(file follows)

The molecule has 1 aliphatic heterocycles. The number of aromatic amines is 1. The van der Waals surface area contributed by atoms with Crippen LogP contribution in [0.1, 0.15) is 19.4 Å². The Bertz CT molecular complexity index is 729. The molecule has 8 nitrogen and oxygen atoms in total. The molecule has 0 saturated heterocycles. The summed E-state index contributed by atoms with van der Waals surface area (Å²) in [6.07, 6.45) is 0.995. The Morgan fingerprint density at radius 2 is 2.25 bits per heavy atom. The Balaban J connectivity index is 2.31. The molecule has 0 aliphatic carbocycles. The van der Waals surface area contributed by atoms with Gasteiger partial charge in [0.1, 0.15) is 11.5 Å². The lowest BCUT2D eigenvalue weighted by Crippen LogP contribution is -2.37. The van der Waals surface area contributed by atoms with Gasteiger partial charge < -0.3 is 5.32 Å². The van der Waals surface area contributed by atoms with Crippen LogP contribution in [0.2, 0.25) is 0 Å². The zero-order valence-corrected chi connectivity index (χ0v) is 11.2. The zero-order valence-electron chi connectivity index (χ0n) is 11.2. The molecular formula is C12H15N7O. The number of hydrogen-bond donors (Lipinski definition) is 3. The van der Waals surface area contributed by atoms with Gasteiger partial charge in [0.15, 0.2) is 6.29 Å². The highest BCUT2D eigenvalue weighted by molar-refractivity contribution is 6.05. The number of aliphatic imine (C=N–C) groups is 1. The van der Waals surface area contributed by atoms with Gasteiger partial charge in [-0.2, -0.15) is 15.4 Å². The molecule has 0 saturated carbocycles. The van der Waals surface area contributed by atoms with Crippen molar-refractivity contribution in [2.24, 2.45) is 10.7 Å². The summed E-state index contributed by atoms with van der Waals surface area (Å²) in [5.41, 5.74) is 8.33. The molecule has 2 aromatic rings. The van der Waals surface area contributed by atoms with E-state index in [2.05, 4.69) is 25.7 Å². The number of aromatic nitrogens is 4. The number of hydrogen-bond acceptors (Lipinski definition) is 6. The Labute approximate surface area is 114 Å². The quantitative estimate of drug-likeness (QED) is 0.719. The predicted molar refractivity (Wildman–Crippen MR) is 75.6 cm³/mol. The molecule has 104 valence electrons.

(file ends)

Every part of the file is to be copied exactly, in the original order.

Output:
The molecule has 1 aliphatic heterocycles. The number of aromatic amines is 1. The van der Waals surface area contributed by atoms with Crippen LogP contribution in [0.1, 0.15) is 19.4 Å². The Bertz CT molecular complexity index is 729. The molecule has 8 nitrogen and oxygen atoms in total. The molecule has 0 saturated heterocycles. The summed E-state index contributed by atoms with van der Waals surface area (Å²) in [6.07, 6.45) is 0.995. The Morgan fingerprint density at radius 2 is 2.25 bits per heavy atom. The Balaban J connectivity index is 2.31. The molecule has 0 aliphatic carbocycles. The van der Waals surface area contributed by atoms with Gasteiger partial charge in [0.1, 0.15) is 11.5 Å². The lowest BCUT2D eigenvalue weighted by Crippen LogP contribution is -2.37. The van der Waals surface area contributed by atoms with Gasteiger partial charge < -0.3 is 5.32 Å². The van der Waals surface area contributed by atoms with Crippen LogP contribution in [0.2, 0.25) is 0 Å². The zero-order valence-corrected chi connectivity index (χ0v) is 11.2. The zero-order valence-electron chi connectivity index (χ0n) is 11.2. The molecular formula is C12H15N7O. The number of hydrogen-bond donors (Lipinski definition) is 3. The van der Waals surface area contributed by atoms with Gasteiger partial charge in [0.15, 0.2) is 6.29 Å². The highest BCUT2D eigenvalue weighted by molar-refractivity contribution is 6.05. The number of aliphatic imine (C=N–C) groups is 1. The van der Waals surface area contributed by atoms with Gasteiger partial charge in [-0.2, -0.15) is 15.4 Å². The molecule has 0 saturated carbocycles. The van der Waals surface area contributed by atoms with Crippen molar-refractivity contribution in [2.24, 2.45) is 10.7 Å². The summed E-state index contributed by atoms with van der Waals surface area (Å²) in [5.41, 5.74) is 8.33. The molecule has 2 aromatic rings. The van der Waals surface area contributed by atoms with E-state index in [2.05, 4.69) is 25.7 Å². The number of aromatic nitrogens is 4. The number of hydrogen-bond acceptors (Lipinski definition) is 6. The Labute approximate surface area is 114 Å². The quantitative estimate of drug-likeness (QED) is 0.719. The predicted molar refractivity (Wildman–Crippen MR) is 75.6 cm³/mol. The molecule has 104 valence electrons.